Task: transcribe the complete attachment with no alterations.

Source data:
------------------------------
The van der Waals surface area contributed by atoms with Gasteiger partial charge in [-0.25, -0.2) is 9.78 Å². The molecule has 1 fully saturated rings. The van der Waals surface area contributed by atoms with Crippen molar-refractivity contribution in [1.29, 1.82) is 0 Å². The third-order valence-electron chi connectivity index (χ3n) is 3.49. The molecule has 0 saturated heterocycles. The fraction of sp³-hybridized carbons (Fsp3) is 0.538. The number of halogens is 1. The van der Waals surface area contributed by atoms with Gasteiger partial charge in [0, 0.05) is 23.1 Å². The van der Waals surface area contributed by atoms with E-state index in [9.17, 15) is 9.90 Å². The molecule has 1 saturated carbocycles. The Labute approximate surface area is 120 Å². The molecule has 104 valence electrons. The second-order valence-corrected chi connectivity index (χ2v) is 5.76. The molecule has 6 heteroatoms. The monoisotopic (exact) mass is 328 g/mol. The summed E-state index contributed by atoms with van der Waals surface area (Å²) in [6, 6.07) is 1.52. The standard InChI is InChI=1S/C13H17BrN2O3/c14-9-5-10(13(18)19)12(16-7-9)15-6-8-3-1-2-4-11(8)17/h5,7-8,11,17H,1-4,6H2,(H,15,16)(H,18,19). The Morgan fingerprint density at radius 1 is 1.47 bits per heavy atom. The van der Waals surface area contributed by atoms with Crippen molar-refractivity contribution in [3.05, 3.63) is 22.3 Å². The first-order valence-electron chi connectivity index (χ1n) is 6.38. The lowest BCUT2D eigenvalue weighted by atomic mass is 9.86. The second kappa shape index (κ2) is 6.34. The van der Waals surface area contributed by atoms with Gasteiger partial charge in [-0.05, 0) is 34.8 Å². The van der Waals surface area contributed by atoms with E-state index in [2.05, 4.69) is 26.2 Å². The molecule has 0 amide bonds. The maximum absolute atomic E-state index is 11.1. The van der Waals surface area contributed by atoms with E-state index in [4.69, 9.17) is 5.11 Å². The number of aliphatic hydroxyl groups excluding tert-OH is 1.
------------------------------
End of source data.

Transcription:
The van der Waals surface area contributed by atoms with Gasteiger partial charge in [-0.25, -0.2) is 9.78 Å². The molecule has 1 fully saturated rings. The van der Waals surface area contributed by atoms with Crippen molar-refractivity contribution in [1.29, 1.82) is 0 Å². The third-order valence-electron chi connectivity index (χ3n) is 3.49. The molecule has 0 saturated heterocycles. The fraction of sp³-hybridized carbons (Fsp3) is 0.538. The number of halogens is 1. The van der Waals surface area contributed by atoms with Gasteiger partial charge in [0, 0.05) is 23.1 Å². The van der Waals surface area contributed by atoms with E-state index in [9.17, 15) is 9.90 Å². The molecule has 1 saturated carbocycles. The Labute approximate surface area is 120 Å². The molecule has 104 valence electrons. The second-order valence-corrected chi connectivity index (χ2v) is 5.76. The molecule has 6 heteroatoms. The monoisotopic (exact) mass is 328 g/mol. The summed E-state index contributed by atoms with van der Waals surface area (Å²) in [6, 6.07) is 1.52. The standard InChI is InChI=1S/C13H17BrN2O3/c14-9-5-10(13(18)19)12(16-7-9)15-6-8-3-1-2-4-11(8)17/h5,7-8,11,17H,1-4,6H2,(H,15,16)(H,18,19). The Morgan fingerprint density at radius 1 is 1.47 bits per heavy atom. The van der Waals surface area contributed by atoms with Crippen molar-refractivity contribution in [3.05, 3.63) is 22.3 Å². The first-order valence-electron chi connectivity index (χ1n) is 6.38. The lowest BCUT2D eigenvalue weighted by atomic mass is 9.86. The second kappa shape index (κ2) is 6.34. The van der Waals surface area contributed by atoms with Gasteiger partial charge in [-0.05, 0) is 34.8 Å². The van der Waals surface area contributed by atoms with E-state index in [2.05, 4.69) is 26.2 Å². The molecule has 0 amide bonds. The maximum absolute atomic E-state index is 11.1. The van der Waals surface area contributed by atoms with E-state index in [4.69, 9.17) is 5.11 Å². The number of aliphatic hydroxyl groups excluding tert-OH is 1.